The Federal Reserve, in announcing the results of this week’s meeting of the Open Market Committee, surprised the market by revealing it will begin purchasing US Treasury notes and bonds with the principal income it receives from its vast holdings of Fannie Mae and Freddie Mac mortgage securities. This practice – wherein the Fed buys up US government securities and injects cash into the public market as payment for these securities – is a form of monetizing the debt. The last time the Fed did this on a big scale was back in the 1960s when it attempted to mop up the excess Treasury securities that were flooding the market as a result of Lyndon Johnson’s efforts to finance the Vietnam War. That Fed program was viewed at the time as a failure, since the cash the Fed put back into the economy in exchange for the securities was a big reason – perhaps the major reason – why price inflation accelerated from the late 1960s until a decade later, when Paul Volcker managed to squelch inflation once and for all with forbiddingly high interest rates.
The market was expecting some sort of monetary stimulus, but not this. The expectation was that the Fed would renew its “quantitative easing” program involving Fannie Mae and Freddie Mac securities – a program designed to push down long term mortgage rates. That program was successful inasmuch as mortgage rates are at record lows, but it left the Fed with well over a trillion dollars of these securities on its balance sheet. Fed officials have lately been pondering publicly how to get rid of these securities, and apparently have concluded they can’t under present market conditions without forcing mortgage rates back up again, which would only hurt the housing market. Instead, these officials have concluded that the Fed has no choice but to hold on to these securities until they mature, which is well over 10 years from now for the portfolio.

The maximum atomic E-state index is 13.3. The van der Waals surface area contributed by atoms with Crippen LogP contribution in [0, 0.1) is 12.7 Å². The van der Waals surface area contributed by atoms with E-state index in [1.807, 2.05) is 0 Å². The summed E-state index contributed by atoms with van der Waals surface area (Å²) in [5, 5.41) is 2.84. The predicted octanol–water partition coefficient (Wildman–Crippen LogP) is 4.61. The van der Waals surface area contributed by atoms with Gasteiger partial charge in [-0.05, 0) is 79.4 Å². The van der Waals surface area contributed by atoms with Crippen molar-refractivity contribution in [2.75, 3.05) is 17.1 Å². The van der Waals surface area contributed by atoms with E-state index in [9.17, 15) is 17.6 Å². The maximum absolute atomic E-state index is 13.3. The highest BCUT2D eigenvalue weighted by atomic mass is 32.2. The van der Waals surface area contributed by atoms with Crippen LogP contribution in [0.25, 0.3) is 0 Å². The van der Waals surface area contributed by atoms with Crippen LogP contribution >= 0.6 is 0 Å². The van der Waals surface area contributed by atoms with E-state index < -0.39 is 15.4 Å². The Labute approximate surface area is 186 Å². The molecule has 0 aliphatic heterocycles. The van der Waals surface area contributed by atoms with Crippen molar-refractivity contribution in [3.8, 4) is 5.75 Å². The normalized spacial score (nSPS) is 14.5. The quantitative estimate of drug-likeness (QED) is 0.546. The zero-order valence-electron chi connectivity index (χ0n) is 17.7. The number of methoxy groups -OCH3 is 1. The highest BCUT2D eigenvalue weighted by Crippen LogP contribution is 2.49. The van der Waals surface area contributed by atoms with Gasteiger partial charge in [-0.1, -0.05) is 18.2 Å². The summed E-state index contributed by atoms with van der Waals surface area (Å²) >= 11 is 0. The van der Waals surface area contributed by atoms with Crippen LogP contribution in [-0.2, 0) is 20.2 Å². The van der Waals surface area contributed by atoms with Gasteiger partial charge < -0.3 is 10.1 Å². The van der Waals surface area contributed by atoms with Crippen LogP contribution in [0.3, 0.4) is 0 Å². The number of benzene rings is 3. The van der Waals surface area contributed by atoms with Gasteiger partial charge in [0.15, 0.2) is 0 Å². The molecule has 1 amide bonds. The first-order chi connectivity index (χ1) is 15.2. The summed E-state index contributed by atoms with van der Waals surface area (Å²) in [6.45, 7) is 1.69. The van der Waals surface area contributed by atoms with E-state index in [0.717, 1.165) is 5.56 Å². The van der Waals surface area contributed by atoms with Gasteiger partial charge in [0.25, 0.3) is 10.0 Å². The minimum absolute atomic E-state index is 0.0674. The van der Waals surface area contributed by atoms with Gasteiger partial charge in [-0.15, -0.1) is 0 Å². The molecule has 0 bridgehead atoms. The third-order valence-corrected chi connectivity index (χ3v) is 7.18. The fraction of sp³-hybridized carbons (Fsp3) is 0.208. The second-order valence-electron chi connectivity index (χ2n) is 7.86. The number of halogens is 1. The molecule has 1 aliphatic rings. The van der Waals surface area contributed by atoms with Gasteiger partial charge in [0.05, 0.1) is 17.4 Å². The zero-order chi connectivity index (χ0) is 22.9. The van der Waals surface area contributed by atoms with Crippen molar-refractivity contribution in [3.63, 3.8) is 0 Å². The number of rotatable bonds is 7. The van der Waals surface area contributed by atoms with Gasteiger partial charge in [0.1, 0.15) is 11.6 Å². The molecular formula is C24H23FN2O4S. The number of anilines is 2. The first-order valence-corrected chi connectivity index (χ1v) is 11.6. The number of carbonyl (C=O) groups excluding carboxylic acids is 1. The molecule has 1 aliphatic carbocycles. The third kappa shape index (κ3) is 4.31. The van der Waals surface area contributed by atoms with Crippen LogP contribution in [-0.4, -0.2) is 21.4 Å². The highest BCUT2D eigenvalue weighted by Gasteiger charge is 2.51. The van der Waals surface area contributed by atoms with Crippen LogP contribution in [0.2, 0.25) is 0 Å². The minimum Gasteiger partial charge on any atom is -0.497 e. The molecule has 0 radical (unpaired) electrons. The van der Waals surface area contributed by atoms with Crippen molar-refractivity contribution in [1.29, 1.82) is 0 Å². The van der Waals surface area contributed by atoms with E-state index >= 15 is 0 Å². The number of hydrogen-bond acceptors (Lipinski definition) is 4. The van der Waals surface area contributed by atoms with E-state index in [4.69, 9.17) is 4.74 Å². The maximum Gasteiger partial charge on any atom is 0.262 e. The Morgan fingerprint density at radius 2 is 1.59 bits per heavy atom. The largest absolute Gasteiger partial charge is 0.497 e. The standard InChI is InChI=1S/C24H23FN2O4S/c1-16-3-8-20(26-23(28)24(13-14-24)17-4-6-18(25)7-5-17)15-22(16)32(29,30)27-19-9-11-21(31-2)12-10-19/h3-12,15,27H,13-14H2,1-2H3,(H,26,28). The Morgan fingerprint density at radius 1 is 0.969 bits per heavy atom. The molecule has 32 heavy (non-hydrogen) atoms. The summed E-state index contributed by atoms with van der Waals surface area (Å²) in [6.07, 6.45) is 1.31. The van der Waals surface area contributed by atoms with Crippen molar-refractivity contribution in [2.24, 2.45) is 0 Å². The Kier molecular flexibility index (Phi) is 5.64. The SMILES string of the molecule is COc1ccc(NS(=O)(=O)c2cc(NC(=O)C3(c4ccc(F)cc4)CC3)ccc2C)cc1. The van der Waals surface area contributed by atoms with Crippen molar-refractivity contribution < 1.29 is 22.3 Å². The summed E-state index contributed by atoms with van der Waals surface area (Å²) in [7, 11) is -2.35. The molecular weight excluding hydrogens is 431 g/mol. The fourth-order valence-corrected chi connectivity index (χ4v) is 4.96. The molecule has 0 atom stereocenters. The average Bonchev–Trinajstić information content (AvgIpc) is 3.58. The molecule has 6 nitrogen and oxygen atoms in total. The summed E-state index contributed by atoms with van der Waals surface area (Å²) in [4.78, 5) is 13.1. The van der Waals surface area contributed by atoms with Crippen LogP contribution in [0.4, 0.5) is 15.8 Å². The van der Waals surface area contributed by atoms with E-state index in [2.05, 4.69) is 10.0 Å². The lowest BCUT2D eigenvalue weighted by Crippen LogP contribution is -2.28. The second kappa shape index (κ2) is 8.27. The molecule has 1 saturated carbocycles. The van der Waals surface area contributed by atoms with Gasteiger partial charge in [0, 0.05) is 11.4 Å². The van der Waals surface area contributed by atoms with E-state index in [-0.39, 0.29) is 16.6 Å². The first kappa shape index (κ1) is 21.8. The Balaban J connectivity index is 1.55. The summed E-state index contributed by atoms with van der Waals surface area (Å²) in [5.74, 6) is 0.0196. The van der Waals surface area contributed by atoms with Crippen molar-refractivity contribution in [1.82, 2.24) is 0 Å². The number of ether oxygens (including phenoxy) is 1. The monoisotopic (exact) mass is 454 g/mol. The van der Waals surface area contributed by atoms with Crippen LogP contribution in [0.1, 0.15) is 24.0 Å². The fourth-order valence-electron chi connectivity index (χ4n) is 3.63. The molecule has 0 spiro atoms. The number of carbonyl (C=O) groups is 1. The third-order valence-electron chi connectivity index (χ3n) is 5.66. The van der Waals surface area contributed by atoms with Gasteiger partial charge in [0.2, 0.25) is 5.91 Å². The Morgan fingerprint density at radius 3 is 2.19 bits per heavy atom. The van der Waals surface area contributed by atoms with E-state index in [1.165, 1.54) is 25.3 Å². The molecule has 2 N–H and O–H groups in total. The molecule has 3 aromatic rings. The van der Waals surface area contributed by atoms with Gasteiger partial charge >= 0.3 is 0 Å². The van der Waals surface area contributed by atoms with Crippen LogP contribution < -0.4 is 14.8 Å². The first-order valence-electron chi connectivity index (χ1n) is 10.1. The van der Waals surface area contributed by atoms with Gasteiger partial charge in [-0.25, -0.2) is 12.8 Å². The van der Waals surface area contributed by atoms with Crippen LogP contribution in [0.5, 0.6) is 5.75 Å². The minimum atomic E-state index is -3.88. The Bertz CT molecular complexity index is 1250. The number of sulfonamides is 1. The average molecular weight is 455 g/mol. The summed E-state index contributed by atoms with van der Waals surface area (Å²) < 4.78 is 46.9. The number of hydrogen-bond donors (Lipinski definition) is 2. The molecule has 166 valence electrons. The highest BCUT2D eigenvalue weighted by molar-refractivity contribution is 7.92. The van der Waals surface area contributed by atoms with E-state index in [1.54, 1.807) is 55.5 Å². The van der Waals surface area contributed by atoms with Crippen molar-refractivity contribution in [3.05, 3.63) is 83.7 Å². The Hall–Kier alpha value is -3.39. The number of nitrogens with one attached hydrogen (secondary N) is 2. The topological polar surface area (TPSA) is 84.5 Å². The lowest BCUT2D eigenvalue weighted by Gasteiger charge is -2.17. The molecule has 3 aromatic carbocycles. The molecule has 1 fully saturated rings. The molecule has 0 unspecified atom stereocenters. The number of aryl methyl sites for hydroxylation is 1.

The Fed receives billions of dollars of principal and interest payments every year on this portfolio, and what to do with this cash has always been open for discussion until now. But using principal proceeds from these securities to monetize the government debt is fraught with risk. For one, should the housing market start to weaken again and foreclosures rise from current levels, the Fed will be sitting on billions of dollars of credit losses on its portfolio. This could eat up most if not all of the profit it would otherwise earn on this portfolio. Second, older investors have memories of the nasty inflationary consequences the last time the Fed monetized the debt, and the market has become very skittish about the risk of inflation, and maybe even hyperinflation ala Weimar Germany, that could result from the enormous fiscal and monetary stimulus put into the economy since 2007.
In terms of these risks, the best thing the Fed has going for it at the moment is that the pricing problem facing the current economy is not inflation, but deflation. A growing number of economists, and even some Fed governors, are worrying outright about deflation, but at least in a deflationary environment the Fed is given a lot more leeway to monetize the debt and build up its balance sheet as a consequence. The Fed press release today did not mention deflation per se, but the FOMC no longer described the economy as “progressing”, as it did in June. Instead, the Fed sees an economy with substantial slack, a stagnant housing market, repressed earnings power for workers, and very low inflation.
The bond market was happy to buy Treasuries on this news, concentrating in the 2 to 10 year maturities, in anticipation of higher prices (and thus lower yields) once the Fed begins actively purchasing. So far, in other words, the bond market sees no risk of inflation, much less hyperinflation, and is content to see yields continue to head to record low levels. Such excessively low yields on government bonds have only been seen in deflationary economies like Japan has experienced for nearly two decades. This is in essence what the bond market is forecasting for the US economy.
The stock market, which has been on a tear since early July, took this news in stride, but time and past experience is weighing heavily on this stock rally. When bond yields fall to record lows, this has never boded well for equities. In a deflationary economy, stock prices are one of the main victims, and the US stock markets have so far shown no significant adjustment downwards to reflect deflation. Stocks may have some serious “catching up” to do.
At the least, we can say we are no longer in that environment in the spring when Fed governors were talking seriously about how they were going to remove all their monetary stimulus now that the economy has recovered. Instead, we are witnessing yet another round of monetary stimulus, a recognition by the Fed that their previous efforts have failed to ignite a sustainable recovery.